This 1938 book on addiction could have stopped the war on drugs

The new podcast "Self? Help!" asks bestselling authors about the one book that helped them out in a pivotal time

Published April 18, 2019 5:00PM (EDT)

A woman, passed out on heroin, is reflected in a mirror under a bridge where she lives with other addicts in the Kensington section which has become a hub for heroin use on January 24, 2018 in Philadelphia, Pennsylvania. (Getty/Spencer Platt)
A woman, passed out on heroin, is reflected in a mirror under a bridge where she lives with other addicts in the Kensington section which has become a hub for heroin use on January 24, 2018 in Philadelphia, Pennsylvania. (Getty/Spencer Platt)

Have you ever thought: Who am I? What the hell am I doing? And how did I get here of all places? Probably at some point in your life, if not on a daily basis, you’ve asked yourself these questions. And if you’ve ever turned to the bookshelves for your answers, the new podcast "Self? Help!" is for you. For Season One, I asked best-selling authors the story behind the book that helped them navigate a pivotal moment in their life.

The book that helped Johann Hari was one he stumbled upon in the stacks of the Senate library in Washington, D.C.

“I found a book that almost vanished as far as I could tell called 'Drug Addicts are Human Beings,'" said Hari.

He pulled this book out from oblivion on his quest to understand the War on Drugs, which is over 100 years old. The book was written by a doctor, Henry Smith Williams. Published in 1938, this was a book that told the future.

“'Drug Addicts are Human Beings' is an eerie book because you read it and you see that there was a man who saw everything that was coming down the line. He saw exactly what the drug war would mean. He saw it exactly, how many people it would kill. He saw that there was an alternative that would save their lives,” says Hari. “These were insights that were widely known and that were systematically destroyed and dismantled.”

And they were systematically destroyed and dismantled primarily by one man: Harry Anslinger.

“I think if you want to understand why the drug war started, and why it continues today, it's really important to understand this man: Harry Anslinger," says Hari. "I think [he's] the most influential person who hardly anyone's ever heard of.”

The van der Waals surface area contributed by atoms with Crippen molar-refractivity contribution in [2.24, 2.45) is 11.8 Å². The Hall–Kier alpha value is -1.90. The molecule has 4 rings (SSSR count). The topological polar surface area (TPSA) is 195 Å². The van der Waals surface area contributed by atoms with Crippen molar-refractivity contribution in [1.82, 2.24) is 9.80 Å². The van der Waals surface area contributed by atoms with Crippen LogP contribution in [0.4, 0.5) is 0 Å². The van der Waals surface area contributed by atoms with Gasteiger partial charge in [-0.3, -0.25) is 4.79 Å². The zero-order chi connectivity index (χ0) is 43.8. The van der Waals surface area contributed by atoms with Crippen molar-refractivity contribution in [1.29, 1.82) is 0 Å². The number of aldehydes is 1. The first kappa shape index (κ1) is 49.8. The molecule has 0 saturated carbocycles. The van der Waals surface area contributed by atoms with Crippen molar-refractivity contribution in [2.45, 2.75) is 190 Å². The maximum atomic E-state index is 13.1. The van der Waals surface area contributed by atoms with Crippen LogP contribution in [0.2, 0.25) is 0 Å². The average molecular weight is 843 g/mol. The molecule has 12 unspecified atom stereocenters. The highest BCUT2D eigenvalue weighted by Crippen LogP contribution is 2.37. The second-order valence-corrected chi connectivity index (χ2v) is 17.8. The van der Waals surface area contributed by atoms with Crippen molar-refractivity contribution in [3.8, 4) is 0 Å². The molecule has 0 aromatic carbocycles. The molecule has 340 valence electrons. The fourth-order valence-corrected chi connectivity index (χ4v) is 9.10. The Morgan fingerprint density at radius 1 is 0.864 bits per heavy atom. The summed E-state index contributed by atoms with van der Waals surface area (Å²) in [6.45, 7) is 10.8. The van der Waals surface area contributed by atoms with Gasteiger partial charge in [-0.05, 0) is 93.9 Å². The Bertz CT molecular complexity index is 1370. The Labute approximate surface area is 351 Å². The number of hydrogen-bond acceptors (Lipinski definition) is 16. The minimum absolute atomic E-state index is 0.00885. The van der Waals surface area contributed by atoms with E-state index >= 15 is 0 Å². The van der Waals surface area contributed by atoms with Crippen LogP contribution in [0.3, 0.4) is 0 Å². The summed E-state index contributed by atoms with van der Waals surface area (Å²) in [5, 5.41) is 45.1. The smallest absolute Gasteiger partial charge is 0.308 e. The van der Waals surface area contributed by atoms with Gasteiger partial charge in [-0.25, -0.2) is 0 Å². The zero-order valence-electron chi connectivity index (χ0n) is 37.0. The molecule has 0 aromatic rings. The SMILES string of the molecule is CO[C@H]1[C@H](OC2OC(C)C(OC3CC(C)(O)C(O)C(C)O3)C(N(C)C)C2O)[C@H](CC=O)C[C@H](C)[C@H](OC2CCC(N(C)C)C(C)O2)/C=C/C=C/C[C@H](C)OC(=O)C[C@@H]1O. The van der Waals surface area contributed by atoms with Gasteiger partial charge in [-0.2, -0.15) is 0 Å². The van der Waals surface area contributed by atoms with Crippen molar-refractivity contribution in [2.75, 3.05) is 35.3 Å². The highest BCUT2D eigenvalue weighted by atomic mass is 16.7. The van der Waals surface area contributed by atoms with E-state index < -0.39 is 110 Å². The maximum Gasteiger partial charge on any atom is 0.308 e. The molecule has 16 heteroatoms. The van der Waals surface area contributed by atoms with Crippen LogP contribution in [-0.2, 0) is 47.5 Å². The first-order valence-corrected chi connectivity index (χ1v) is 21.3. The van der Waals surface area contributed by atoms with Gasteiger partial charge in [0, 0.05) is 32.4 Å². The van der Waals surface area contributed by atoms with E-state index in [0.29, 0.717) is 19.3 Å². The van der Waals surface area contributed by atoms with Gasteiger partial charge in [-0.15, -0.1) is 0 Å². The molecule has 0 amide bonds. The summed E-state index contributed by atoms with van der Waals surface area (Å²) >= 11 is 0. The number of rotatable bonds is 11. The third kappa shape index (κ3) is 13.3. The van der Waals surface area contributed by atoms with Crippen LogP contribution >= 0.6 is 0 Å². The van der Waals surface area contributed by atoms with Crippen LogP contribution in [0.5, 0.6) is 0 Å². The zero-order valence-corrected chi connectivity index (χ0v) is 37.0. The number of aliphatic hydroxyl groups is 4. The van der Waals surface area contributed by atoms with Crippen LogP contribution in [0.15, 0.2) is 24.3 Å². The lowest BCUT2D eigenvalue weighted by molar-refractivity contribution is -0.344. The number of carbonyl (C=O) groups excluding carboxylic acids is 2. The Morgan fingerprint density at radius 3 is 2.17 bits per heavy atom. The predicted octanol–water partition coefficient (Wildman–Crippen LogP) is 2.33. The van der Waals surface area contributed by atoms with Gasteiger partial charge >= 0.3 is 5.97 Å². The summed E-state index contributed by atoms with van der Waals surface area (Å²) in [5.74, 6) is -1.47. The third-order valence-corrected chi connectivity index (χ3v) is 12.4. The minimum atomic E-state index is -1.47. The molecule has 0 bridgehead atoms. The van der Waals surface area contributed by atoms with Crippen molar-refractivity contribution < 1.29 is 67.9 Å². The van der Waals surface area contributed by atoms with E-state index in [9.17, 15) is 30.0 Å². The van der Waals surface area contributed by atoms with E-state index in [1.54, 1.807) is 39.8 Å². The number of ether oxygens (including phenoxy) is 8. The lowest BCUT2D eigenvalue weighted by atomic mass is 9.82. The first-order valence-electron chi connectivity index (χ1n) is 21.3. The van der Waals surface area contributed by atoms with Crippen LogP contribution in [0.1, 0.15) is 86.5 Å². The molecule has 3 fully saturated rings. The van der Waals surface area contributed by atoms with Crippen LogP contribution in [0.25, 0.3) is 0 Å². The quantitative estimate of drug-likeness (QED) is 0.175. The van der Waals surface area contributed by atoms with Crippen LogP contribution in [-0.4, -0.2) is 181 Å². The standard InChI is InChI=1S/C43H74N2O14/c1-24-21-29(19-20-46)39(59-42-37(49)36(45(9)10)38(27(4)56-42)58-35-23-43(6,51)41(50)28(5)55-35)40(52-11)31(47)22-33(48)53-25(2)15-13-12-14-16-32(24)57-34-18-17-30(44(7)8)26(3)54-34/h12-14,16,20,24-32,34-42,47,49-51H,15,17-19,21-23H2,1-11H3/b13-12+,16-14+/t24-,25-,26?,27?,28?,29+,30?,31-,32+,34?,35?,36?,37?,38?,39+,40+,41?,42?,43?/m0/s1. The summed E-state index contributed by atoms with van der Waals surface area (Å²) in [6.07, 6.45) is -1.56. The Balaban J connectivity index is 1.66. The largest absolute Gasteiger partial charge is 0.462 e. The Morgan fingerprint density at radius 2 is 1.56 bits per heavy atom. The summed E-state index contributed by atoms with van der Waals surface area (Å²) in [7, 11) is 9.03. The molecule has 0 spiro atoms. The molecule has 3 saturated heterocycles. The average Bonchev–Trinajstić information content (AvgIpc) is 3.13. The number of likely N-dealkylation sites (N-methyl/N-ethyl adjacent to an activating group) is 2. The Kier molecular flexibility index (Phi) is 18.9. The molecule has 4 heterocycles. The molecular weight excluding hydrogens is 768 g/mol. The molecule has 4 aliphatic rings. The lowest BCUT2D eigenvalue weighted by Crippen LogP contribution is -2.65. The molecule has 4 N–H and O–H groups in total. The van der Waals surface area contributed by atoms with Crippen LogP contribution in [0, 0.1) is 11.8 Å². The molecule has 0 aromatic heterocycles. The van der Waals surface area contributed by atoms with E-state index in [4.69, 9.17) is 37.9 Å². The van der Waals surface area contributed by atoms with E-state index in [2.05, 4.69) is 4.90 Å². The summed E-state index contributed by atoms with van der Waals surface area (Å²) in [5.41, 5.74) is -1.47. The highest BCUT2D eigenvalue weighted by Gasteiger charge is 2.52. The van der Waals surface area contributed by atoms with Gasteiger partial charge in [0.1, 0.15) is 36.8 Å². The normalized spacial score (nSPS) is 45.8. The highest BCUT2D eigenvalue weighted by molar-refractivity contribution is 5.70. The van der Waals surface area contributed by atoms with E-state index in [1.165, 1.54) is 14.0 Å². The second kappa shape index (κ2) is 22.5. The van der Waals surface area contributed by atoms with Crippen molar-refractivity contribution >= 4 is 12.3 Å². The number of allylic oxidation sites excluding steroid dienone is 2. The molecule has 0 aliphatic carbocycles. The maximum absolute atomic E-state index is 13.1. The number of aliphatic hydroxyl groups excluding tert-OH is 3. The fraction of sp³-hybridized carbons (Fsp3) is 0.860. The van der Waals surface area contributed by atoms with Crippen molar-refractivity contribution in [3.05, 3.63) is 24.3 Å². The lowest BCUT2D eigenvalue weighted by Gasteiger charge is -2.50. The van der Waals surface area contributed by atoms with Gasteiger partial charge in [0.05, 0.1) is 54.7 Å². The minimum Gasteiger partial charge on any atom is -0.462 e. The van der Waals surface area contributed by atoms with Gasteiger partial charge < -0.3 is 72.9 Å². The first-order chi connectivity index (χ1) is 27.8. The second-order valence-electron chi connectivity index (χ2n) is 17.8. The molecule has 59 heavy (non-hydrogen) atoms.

In the 1930s, these two men — Dr. Henry Smith Williams and bureaucrat Harry Anslinger — were at odds with one another about how to deal with the problem of addiction.

“One of things that was so shocking, looking at the early history of the drug war, was to realize, oh, this was massively contested,” says Hari. “This did not just slide into history. There was a huge fight about whether this thing was ever going to happen, and it could have gone the other way.”

Before Johann Hari even knew these two men existed, he had a similar conflict in himself. He could relate to both the bureaucratic judgment through which Anslinger saw drug addicts and the empathy at the heart of Henry Smith Williams’s book, “Drug Addicts are Human Beings.”

“This was a really personal journey for me,” says Hari. “One of my earliest memories is of trying to wake up one of my relatives and not being able to, and I was too small then to understand why, or what was going on. But as I got older, I realized we had drug addiction in my family.

"Like a lot of people in that position, I felt really conflicted. If you're really honest, if you love someone who's got an addiction problem, there's a part of you that is really angry and looks at that person and thinks: I wish someone would just stop you. Why are you doing this thing?" he continued. "And then there's another part of you that's like: I can see the anger doesn't help you. In fact, it makes the problem worse. I can see that you're doing this because you're in terrible psychological pain. How can I help?  And I was really torn — not even torn, I was oscillating between those two impulses. I didn't know what to do. And I couldn't really find the answers in what I was reading. So one way of resolving an internal conflict is to go on a journey out into the world and see these different impulses in you being acted on.”

“And that's exactly what Johann did," Hari added. "He took a journey around the world to better understand how addiction was treated in different places. But before he interviewed doctors and addicts, experts and hitmen, Johann wanted to understand the origins of the drug war. How did we get here? And when he read through the early Congressional testimonies that were trying to determine the fate of drug enforcement in the U.S., it became clear to him that one voice dominated the conversation: Harry Anslinger."

To hear where Johann’s journey took him and how the book “Drug Addicts are Human Beings” changed his perspective on addiction, please listen to Episode 2 of “Self? Help!”

Learn more about “Self? Help!”, including how to subscribe, on our website.

By Terence Mickey

Moth storyteller Terence Mickey is also the creator and host of the "Memory Motel" podcast, which finds the drama in what we want to remember or forget. You can find Terence at @terence_mickey on Twitter  and Instagram at @terence.p.mickey.  

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